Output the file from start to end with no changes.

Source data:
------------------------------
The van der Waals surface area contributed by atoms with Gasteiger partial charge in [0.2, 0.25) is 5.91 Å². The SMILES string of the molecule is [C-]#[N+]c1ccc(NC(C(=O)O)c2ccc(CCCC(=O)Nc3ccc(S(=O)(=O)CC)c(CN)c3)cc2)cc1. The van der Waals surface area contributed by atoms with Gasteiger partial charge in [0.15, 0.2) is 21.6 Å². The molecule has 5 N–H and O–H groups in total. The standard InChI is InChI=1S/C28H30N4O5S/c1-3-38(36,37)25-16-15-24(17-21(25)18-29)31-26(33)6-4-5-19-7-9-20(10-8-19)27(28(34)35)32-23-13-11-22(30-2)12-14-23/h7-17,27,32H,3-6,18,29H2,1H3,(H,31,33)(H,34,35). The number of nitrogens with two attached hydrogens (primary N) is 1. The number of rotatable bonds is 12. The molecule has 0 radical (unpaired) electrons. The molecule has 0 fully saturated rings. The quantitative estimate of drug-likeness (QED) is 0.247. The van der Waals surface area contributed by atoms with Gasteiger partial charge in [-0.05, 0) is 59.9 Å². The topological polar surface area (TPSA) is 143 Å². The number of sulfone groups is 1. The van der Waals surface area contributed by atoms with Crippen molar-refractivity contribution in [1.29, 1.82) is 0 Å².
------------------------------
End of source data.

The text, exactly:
The van der Waals surface area contributed by atoms with Gasteiger partial charge in [0.2, 0.25) is 5.91 Å². The SMILES string of the molecule is [C-]#[N+]c1ccc(NC(C(=O)O)c2ccc(CCCC(=O)Nc3ccc(S(=O)(=O)CC)c(CN)c3)cc2)cc1. The van der Waals surface area contributed by atoms with Gasteiger partial charge in [0.15, 0.2) is 21.6 Å². The molecule has 5 N–H and O–H groups in total. The standard InChI is InChI=1S/C28H30N4O5S/c1-3-38(36,37)25-16-15-24(17-21(25)18-29)31-26(33)6-4-5-19-7-9-20(10-8-19)27(28(34)35)32-23-13-11-22(30-2)12-14-23/h7-17,27,32H,3-6,18,29H2,1H3,(H,31,33)(H,34,35). The number of nitrogens with two attached hydrogens (primary N) is 1. The number of rotatable bonds is 12. The molecule has 0 radical (unpaired) electrons. The molecule has 0 fully saturated rings. The quantitative estimate of drug-likeness (QED) is 0.247. The van der Waals surface area contributed by atoms with Gasteiger partial charge in [-0.05, 0) is 59.9 Å². The topological polar surface area (TPSA) is 143 Å². The number of sulfone groups is 1. The van der Waals surface area contributed by atoms with Crippen molar-refractivity contribution in [1.29, 1.82) is 0 Å².